The Night Mob

Malchus had just fallen asleep when he was aroused by a guard, "Get your lantern and plenty of oil. Caiaphas has given orders to the officer of the guard for us to go to the olive grove just across the Kidron Ravine."

As soon as the guard left, Malchus hurriedly dressed, ran into the stable for a lantern, then checked the level of the oil before he lit it. As he rushed toward the courtyard of the compound, he could smell the burning oil coming out from his lamp as it trailed beside him.

When he reached the courtyard, he found a group of about fifty of Caiaphas’s officers and guards already gathered with several swords and numerous clubs. He also noticed a small group of the chief priests and religious leaders huddled together. While Malchus was standing there, he thought he heard a familiar sounding voice and turned just in time to see Hans talking with one of the soldiers in front of Caiaphas’s quarters. Malchus tried to get Han’s attention, but it was at the same time that the officer had motioned for his men to file out the gate. In the midst of the shuffle, Malchus lost sight of Hans altogether and figured that he must have fallen in toward the back of the group.

Whatever the case, Malchus decided that he would meet up with Hans later and moved instead to the front of the group in order to lead the way with the lantern, since he knew exactly where the olive grove was located. As Malchus made his way through Caiaphas’s men, he recognized most of them, at least by face, if not by name. He even recognized many of the chief priests and religious leaders as he had seen them often in the temple booths where animals were sold for sacrifices. The only one he hadn’t seen was one of the men walking with the chief priests.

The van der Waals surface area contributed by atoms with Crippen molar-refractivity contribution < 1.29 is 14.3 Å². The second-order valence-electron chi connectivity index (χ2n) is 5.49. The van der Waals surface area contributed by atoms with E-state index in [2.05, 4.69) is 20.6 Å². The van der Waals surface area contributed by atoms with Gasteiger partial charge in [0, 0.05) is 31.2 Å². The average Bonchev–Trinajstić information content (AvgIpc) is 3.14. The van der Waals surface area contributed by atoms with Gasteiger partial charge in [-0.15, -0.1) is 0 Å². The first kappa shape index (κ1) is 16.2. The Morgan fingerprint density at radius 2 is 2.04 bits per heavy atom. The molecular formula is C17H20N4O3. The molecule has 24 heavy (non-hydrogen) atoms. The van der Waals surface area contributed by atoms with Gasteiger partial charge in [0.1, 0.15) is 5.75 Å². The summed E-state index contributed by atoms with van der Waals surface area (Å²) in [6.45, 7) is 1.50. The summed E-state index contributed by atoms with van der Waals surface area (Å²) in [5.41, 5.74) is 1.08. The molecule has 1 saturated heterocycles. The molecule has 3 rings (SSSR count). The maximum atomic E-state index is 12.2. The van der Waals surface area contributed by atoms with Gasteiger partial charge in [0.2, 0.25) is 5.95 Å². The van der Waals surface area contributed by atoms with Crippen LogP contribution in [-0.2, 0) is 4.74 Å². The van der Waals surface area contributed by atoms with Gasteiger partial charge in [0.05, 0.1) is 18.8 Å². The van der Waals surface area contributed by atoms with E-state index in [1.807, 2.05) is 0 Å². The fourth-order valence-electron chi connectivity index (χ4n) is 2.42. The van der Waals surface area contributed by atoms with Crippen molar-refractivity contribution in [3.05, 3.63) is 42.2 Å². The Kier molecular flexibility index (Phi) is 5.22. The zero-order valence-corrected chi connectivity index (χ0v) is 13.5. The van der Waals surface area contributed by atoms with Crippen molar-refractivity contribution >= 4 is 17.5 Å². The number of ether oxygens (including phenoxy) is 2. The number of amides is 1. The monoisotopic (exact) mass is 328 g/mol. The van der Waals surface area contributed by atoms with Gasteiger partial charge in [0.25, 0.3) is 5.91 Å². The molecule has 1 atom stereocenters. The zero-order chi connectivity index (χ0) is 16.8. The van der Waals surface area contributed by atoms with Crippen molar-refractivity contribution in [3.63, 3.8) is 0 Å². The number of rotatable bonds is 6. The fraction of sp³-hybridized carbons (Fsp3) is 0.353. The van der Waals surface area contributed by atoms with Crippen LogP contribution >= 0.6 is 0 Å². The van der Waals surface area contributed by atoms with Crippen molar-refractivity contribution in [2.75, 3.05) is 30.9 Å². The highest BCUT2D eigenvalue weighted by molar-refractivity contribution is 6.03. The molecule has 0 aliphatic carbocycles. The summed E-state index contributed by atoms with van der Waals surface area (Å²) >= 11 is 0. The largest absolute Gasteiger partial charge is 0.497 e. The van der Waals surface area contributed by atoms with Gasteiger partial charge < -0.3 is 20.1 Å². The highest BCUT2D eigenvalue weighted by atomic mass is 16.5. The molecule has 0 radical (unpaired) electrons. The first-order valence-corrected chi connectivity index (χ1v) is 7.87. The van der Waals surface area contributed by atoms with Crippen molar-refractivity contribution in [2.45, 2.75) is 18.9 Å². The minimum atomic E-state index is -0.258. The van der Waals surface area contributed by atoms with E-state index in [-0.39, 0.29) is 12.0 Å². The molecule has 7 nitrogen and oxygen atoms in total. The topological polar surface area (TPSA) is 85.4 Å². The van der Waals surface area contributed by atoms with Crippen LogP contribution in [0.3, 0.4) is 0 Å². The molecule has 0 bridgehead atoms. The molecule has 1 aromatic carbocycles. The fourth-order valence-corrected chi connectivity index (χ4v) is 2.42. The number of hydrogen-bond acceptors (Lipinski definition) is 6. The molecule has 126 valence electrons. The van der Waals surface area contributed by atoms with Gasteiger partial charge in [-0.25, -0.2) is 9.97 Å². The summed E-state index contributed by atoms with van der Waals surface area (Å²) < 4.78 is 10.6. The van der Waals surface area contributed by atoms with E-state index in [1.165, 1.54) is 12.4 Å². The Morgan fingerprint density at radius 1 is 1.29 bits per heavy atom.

This man didn’t appear to be one of the chief priests, and he didn’t look like any of the guards he knew. He was robed in a scarlet garment and wore simple leather sandals. He carried in his left hand a leather pouch, maybe for loose coins. Yet, as he walked, he talked quite confidently with the other religious leaders. He seemed to know them. Maybe he was a good friend or relative, but what would he have been doing out at this time of night? Not having any answers, Malchus quickly dismissed his thoughts and moved on.

The air was cool and crisp by the time they arrived at the ravine. Malchus led Caiaphas’s men up the side of the hill to the grove of olive trees. As they were approaching, Malchus noticed about a dozen men scattered throughout the grove. Some appeared to be resting on the flat rocks, while others were sitting and leaning against the trees with their eyes closed. One man, maybe the leader, attempted to rouse them from their state of slumber. Some seemed to be responding, while others were still a bit dazed as to what was going on.

As Caiaphas’s men drew closer, the man who was standing turned and asked abruptly, "For whom are you looking?"

"Jesus of Nazareth," they replied.

"I am He," he said with authority.

As he said it, they all fell backwards to the ground. A bit embarrassed by the episode, the officer and his men struggled to stand back up on their feet. Then again the man asked, "For whom are you searching?"